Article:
Since making a name for itself internationally in 1960, Norway’s jazz scene has evolved constantly, with an important factor being the country’s music education policy. Over 40 years ago, the Trondheim Music Conservatory was established, the first school to offer academic education in jazz. Today, there are several higher education institutions where young avant-garde and nonconformist jazz musicians are trained to continue the work of the pioneers.

In 1971, the Edition of Contemporary Music released the first album by a Norwegian artist – Jan Garbarek Quartet’s Afric Pepperbird – which had a major impact on spreading Nordic jazz around the world.

Norwegian jazz is about diversity in every sense, being open to influences from contemporary and avant-garde music, rock, pop and funk, borrowing folk textures and even traits of ethnic music from other cultures.

Jazz is an intensified feeling of nonchalance. – Françoise Sagan


The conventional birth of jazz in the easternmost part of Europe dates back to 1926. It was the year when a band called The Hot Chaps, led by Emil Berindei, inaugurated live jazz broadcasts at what, two years later, would become Radio Romania.

In the 1930s, jazz was as popular in Romania as it was in any other European country. It dominated dance halls, radio shows, variety shows, the entire recording industry, and musical films. Although during the Cold War jazz was excommunicated as a vicious ideological device of the imperialists, it managed, more or less, to survive underground.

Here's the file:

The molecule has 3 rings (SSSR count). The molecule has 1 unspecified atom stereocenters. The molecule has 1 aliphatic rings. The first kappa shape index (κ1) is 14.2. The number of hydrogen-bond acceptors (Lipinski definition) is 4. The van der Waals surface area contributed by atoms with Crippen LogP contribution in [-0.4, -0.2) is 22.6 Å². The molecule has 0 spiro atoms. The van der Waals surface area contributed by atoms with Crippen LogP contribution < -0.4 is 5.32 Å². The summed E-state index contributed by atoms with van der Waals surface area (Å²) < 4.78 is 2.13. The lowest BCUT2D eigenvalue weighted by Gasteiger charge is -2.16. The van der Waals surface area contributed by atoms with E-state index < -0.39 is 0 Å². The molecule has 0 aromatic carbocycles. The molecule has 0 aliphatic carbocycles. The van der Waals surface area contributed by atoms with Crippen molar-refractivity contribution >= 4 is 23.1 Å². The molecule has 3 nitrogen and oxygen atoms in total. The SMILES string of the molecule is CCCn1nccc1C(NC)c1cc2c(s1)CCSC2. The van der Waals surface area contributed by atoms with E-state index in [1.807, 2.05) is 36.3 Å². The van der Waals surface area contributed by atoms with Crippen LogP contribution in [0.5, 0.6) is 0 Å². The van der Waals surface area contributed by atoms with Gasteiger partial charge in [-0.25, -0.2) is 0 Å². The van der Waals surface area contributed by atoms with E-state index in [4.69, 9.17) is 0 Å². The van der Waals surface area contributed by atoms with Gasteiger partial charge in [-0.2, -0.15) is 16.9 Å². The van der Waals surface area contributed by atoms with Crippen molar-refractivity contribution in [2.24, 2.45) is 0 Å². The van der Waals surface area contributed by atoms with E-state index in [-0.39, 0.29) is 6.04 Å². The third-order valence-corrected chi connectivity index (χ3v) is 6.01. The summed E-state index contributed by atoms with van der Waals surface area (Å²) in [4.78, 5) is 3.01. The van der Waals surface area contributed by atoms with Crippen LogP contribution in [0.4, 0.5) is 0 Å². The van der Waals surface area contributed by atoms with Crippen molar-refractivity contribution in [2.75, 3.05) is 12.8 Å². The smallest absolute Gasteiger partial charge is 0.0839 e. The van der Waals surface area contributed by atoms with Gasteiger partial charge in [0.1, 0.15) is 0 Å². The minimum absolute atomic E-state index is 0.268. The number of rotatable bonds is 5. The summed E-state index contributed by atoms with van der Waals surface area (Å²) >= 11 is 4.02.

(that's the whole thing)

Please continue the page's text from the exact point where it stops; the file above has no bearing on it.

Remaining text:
Since Louis Armstrong’s performance at the Palace Hall in Bucharest in 1965, the Romanian public has had the opportunity to applaud live concerts by big names such as Duke Ellington, Thelonious Monk, Charles Mingus, Ornette Coleman, Dizzy Gillespie, Art Blakey, Dave Brubeck or Charles Lloyd.

Material based on the book “Jazz Connections in Romania”, by Virgil Mihaiu.

Jazz is the big brother of Revolution. Revolution follows it around. – Miles Davis